Three days after Jett Travolta's death, mystery continues to surround the case of John Travolta's 16-year-old son.
Earlier today, two forensic pathologists, including an American physician, performed an autopsy in the Bahamas. Glen Campbell, an official with a Bahamian funeral home told The Associated Press that Jett's death certificate said he was killed by a "seizure."
He added that the body is in "great condition" and shows no sign of head trauma, even though police officials said the teen may have hit his head on a bathtub.
Campbell said the certificate came from the autopsy findings but revealed no information on the cause of death beyond the word "seizure."
Mark Smith, the Travolta family doctor, reportedly also attended the procedure.
Jett Travolta's body is now at the Grand Bahama airport en route for burial in Ocala, Fla., where the actor owns a home. The service is expected to be held Wednesday, Obie Wilchcombe, a family friend and member of the Bahamian parliament, told the AP.
Bahamian Prime Minister Hubert Ingraham sent condolences to the Travolta family and said the autopsy is a formality the country requires in cases of sudden death to rule out foul play.
"We look forward to them being able to have the autopsy today and for the coroner to be able to make a decision so the body can be released," Ingraham told reporters.
On Sunday, John Travolta and his wife, Kelly Preston, issued their first public statement since Jett died Friday. He apparently hit his head on the bathtub during a seizure at their vacation home in the Bahamas.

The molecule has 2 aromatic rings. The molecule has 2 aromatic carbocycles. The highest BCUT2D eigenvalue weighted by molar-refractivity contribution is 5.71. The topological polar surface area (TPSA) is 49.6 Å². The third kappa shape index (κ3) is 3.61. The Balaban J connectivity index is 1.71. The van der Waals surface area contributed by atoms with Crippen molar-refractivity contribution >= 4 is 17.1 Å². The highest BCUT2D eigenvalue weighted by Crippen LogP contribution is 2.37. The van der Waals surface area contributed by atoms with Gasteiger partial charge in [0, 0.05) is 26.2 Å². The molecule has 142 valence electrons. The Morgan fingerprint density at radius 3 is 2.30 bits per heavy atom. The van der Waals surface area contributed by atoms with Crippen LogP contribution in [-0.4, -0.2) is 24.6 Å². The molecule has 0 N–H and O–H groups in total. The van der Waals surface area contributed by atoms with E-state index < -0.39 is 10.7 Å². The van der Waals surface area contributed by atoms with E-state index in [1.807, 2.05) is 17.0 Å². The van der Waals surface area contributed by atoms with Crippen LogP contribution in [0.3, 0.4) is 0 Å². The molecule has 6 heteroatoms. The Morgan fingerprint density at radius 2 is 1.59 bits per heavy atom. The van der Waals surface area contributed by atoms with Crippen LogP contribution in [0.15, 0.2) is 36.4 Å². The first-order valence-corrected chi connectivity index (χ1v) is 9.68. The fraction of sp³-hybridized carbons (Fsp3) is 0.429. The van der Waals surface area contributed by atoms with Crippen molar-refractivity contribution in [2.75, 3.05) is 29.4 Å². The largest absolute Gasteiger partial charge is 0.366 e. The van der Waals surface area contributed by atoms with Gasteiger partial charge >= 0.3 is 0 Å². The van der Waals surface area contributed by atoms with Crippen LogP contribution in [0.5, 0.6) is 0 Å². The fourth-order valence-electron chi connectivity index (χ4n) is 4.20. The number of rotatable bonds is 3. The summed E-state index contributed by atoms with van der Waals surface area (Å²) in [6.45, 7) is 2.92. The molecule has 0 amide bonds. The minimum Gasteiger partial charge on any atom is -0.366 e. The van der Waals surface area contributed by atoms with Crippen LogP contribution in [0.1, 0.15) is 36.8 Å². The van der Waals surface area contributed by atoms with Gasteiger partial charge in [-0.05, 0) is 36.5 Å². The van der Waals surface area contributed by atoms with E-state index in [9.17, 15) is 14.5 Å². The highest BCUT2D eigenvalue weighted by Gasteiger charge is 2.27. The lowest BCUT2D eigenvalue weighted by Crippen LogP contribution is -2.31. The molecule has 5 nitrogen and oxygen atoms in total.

"Jett was the most wonderful son that two parents could ever ask for and lit up the lives of everyone he encountered," said the statement posted on John Travolta's Web site. "We are heartbroken that our time with him was so brief. We will cherish the time we had with him for the rest of our lives."
After the autopsy, it's likely the parents, who are Scientologists, will have a church-inspired funeral for Jett, church observers say.
Late Monday, the Church of Scientology released a statement to ABC News detailing its views on death and funerals.
"In Scientology we believe that you have lived before and that you will live again," the statement said. "The spirit, which is you, is immortal and you are not your body. You as an individual are an immortal spiritual being and simply put, you have lived before and will live again, lifetime after lifetime. In Scientology these past existences are simply referred to as past lives.
"The Scientology funeral service celebrates the life of the person who has departed his body," the church's statement continued. "Friends and family have the opportunity to say goodbye, to acknowledge and thank the person for what he or she has done in this lifetime, and to wish them well as they move on to their next lifetime. The service is a reaffirmation of the knowledge that we are immortal spiritual beings."
Stephen Kent, a professor of sociology and alternative religions at the University of Alberta and an expert on Scientology, elaborated on typical proceedings: